Ron Paul, US Representative (R-TX), stated in an Aug. 14, 2006 article titled "Dr. Paul's Writings: Your Taxes Subsidize China" on his official campaign website:
"Each year the people of the United States write a check to subsidize China, one of the most brutal, anti-American regimes in the world. Lately it has been in vogue for everyone in Washington to eagerly denounce the egregious abuses of the Chinese people at the hands of their communist dictators. Yet no one in our federal government has been willing to take China on in any meaningful way." Aug. 14, 2006 Ron Paul
Bill Richardson, Governor of New Mexico, stated in the Aug. 7, 2007 American Federation of Labor and Congress of Industrial Organizations (AFL-CIO) Democratic Presidential Forum held in Chicago, IL:
"[Keith] Olbermann: ...More than half this nation views China as an adversary. Which do you think it is, ally or adversary, sir?
[Bill] Richardson: China is a strategic competitor.
And we?ve got to be tougher on China when it comes to human rights and trade. We?ve got to say to China, you?ve got to stop fooling around with currency; you?ve got to find ways to be more sensitive to your workers; you?ve got to do more, China, in the area of human rights around the world, like put pressure on the Sudan to stop the genocide in Darfur." Aug. 7, 2007 Bill Richardson
Mitt Romney, former Governor of Massachusetts, stated on a campaign stop in Tega Cay, SC in a YouTube.com video titled "Ask Mitt Anything" (accessed Jan. 8, 2008):
"About one-third of our trade deficit is with China alone; with one country. now they artificially peg their currency so that their products are at a discount coming here. That's a problem. And they also don't protect our patents and our designs. We sell a lot of products over there, but we could sell a lot more...They don't protect our commercial property rights, like they need to, but if they did, we'd have a much different situation with our balance of payments with them." Jan. 8, 2008 Mitt Romney
Christine Smith, a Libertarian candidate and a social and political activist, stated in a Feb. 27, 2008 email to ProCon.org:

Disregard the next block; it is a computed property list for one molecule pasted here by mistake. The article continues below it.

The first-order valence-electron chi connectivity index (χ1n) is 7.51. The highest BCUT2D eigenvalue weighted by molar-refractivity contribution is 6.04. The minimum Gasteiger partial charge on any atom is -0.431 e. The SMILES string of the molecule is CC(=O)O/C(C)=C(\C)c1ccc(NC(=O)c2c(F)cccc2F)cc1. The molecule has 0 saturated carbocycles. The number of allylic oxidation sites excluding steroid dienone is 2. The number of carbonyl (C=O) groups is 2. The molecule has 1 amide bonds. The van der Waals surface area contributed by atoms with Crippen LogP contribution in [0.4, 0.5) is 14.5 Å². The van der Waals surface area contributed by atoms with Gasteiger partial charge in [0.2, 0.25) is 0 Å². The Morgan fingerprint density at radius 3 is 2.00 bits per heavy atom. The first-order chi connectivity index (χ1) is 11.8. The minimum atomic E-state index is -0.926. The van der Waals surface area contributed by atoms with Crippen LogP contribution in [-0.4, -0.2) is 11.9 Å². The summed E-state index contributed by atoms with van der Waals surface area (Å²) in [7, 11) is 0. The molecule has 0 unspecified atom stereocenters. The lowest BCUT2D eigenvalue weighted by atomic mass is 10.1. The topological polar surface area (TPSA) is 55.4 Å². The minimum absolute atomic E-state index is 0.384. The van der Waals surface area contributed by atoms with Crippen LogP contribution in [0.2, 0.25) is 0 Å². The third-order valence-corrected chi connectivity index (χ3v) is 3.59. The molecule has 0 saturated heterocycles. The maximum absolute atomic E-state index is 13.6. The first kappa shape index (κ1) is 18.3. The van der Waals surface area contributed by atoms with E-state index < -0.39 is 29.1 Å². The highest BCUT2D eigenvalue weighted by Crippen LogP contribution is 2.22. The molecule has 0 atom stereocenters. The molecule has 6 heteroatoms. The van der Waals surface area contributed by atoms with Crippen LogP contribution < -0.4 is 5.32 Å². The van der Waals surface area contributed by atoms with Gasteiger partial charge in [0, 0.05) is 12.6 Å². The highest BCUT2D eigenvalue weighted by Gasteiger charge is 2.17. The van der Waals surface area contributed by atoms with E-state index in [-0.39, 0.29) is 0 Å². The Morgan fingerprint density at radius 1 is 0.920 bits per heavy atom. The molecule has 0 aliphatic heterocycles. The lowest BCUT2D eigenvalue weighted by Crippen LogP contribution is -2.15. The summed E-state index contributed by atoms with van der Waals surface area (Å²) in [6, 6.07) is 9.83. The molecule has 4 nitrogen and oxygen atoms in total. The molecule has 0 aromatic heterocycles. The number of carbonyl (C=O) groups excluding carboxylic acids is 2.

"The greatest threat to our liberty and security lies with our own federal government and its massive spending and empire building. Yes, China is a powerful economic and military force, but the anti-China rhetoric is being propagated by those with vested economic interests - it's not American security they're concerned about. I'm far less concerned about a threat from China, than I am the economy of the United States due to out of control spending, as well as our security because of our continued meddling in the affairs and conflicts of other nations thus making more and more enemies worldwide. Thus, I'll answer 'No' to your question because I think the fervor over China is being used to distract the American people from the most major threat - our own government." Feb. 27, 2008 Christine Smith
Fred Thompson, former US Senator (R-TN), stated in an Autumn 2001 Frontline article titled "Dangerous Straits" on PBS.org:
"[Interviewer] Could you spell out for us how dangerous do you think the Chinese military are?
[Fred Thompson:] They don't have to be a threat sufficient to invade the United States. They just have to be a threat sufficient to go against our interests. ... Certainly if Taiwan comes up again, most people think that they're not in a position, for example, to invade Taiwan tomorrow. Obviously they could unleash devastation on Taiwan through the air. But they're behind the curves pretty substantially. The question is not today; the question is tomorrow, and the next day and the day after that.
As everyone knows, they think in long terms, and we think in short terms, usually. And the fact of the matter is that they could be as big an economy as ours before long. That would allow them to continue their military budget increase. They are now at 17 percent, so you know it's substantially more than that. Nobody really knows how much the increase is, but it's going to continue to increase. They are making great strides in technology. They are getting technology from all over the world including the United States -- something that I'm very concerned about. I think we've been blind to that. We've assisted them in ways that we shouldn't be assisting. We're concerned about what's going out the back door in terms of theft of sensitive nuclear technology. But we've been negligent in terms of what we're giving them out the front door in terms of our trade and dual-use items -- things that can be used for military purposes.
But they're gathering all of that and they're very, very good with that ... in using that to enhance their military. So all that is going on, and it's not important that we pick a date in which it's the most dangerous to us. We know what the trend is, and we have to be concerned about it." Autumn 2001 Fred Thompson